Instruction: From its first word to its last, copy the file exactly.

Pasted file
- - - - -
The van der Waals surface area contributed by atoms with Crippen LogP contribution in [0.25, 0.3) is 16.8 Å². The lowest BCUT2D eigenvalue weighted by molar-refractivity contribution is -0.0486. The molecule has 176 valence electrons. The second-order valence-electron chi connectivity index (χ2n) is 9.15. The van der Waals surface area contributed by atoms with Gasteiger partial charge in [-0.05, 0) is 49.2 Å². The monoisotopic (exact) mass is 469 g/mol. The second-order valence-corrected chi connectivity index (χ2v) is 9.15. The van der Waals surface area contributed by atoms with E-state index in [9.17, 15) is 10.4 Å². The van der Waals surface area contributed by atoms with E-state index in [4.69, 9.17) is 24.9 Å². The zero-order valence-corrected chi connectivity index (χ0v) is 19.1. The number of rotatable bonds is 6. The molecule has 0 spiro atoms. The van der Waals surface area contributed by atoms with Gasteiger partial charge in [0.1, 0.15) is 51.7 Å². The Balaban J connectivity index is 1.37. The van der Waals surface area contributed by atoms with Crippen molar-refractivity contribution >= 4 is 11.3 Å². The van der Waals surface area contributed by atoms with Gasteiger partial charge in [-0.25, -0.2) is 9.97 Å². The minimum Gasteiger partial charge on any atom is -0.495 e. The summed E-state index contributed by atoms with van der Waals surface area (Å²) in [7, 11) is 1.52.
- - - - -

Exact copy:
The van der Waals surface area contributed by atoms with Crippen LogP contribution in [0.25, 0.3) is 16.8 Å². The lowest BCUT2D eigenvalue weighted by molar-refractivity contribution is -0.0486. The molecule has 176 valence electrons. The second-order valence-electron chi connectivity index (χ2n) is 9.15. The van der Waals surface area contributed by atoms with Gasteiger partial charge in [-0.05, 0) is 49.2 Å². The monoisotopic (exact) mass is 469 g/mol. The second-order valence-corrected chi connectivity index (χ2v) is 9.15. The van der Waals surface area contributed by atoms with E-state index in [9.17, 15) is 10.4 Å². The van der Waals surface area contributed by atoms with E-state index in [4.69, 9.17) is 24.9 Å². The zero-order valence-corrected chi connectivity index (χ0v) is 19.1. The number of rotatable bonds is 6. The molecule has 0 spiro atoms. The van der Waals surface area contributed by atoms with Gasteiger partial charge in [0.1, 0.15) is 51.7 Å². The Balaban J connectivity index is 1.37. The van der Waals surface area contributed by atoms with Crippen molar-refractivity contribution >= 4 is 11.3 Å². The van der Waals surface area contributed by atoms with Gasteiger partial charge in [-0.25, -0.2) is 9.97 Å². The minimum Gasteiger partial charge on any atom is -0.495 e. The summed E-state index contributed by atoms with van der Waals surface area (Å²) in [7, 11) is 1.52.